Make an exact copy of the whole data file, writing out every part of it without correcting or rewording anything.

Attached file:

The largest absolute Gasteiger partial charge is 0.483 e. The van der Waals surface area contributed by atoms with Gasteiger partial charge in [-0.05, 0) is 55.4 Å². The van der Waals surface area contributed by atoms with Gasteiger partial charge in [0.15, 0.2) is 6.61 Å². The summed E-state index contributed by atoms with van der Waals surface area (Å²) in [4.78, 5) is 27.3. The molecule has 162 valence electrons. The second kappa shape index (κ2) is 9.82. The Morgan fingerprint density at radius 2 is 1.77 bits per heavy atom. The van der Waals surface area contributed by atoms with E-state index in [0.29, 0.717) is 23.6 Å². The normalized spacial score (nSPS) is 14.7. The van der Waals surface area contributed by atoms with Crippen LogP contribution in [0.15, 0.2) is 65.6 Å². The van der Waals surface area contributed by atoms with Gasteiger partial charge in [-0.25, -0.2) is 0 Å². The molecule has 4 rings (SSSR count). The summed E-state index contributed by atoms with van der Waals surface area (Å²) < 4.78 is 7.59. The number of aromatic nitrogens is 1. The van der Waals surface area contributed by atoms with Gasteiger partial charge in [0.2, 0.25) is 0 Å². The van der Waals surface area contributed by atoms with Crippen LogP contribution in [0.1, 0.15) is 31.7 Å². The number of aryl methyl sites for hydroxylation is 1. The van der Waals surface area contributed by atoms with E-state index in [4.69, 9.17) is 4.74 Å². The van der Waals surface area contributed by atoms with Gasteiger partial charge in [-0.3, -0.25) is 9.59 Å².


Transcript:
The largest absolute Gasteiger partial charge is 0.483 e. The van der Waals surface area contributed by atoms with Gasteiger partial charge in [-0.05, 0) is 55.4 Å². The van der Waals surface area contributed by atoms with Gasteiger partial charge in [0.15, 0.2) is 6.61 Å². The summed E-state index contributed by atoms with van der Waals surface area (Å²) in [4.78, 5) is 27.3. The molecule has 162 valence electrons. The second kappa shape index (κ2) is 9.82. The Morgan fingerprint density at radius 2 is 1.77 bits per heavy atom. The van der Waals surface area contributed by atoms with E-state index in [0.29, 0.717) is 23.6 Å². The normalized spacial score (nSPS) is 14.7. The van der Waals surface area contributed by atoms with Crippen LogP contribution in [0.15, 0.2) is 65.6 Å². The van der Waals surface area contributed by atoms with Gasteiger partial charge in [-0.25, -0.2) is 0 Å². The molecule has 4 rings (SSSR count). The summed E-state index contributed by atoms with van der Waals surface area (Å²) < 4.78 is 7.59. The number of aromatic nitrogens is 1. The van der Waals surface area contributed by atoms with Gasteiger partial charge in [0.2, 0.25) is 0 Å². The van der Waals surface area contributed by atoms with Crippen LogP contribution in [0.1, 0.15) is 31.7 Å². The number of aryl methyl sites for hydroxylation is 1. The van der Waals surface area contributed by atoms with E-state index in [4.69, 9.17) is 4.74 Å². The van der Waals surface area contributed by atoms with Gasteiger partial charge in [-0.3, -0.25) is 9.59 Å².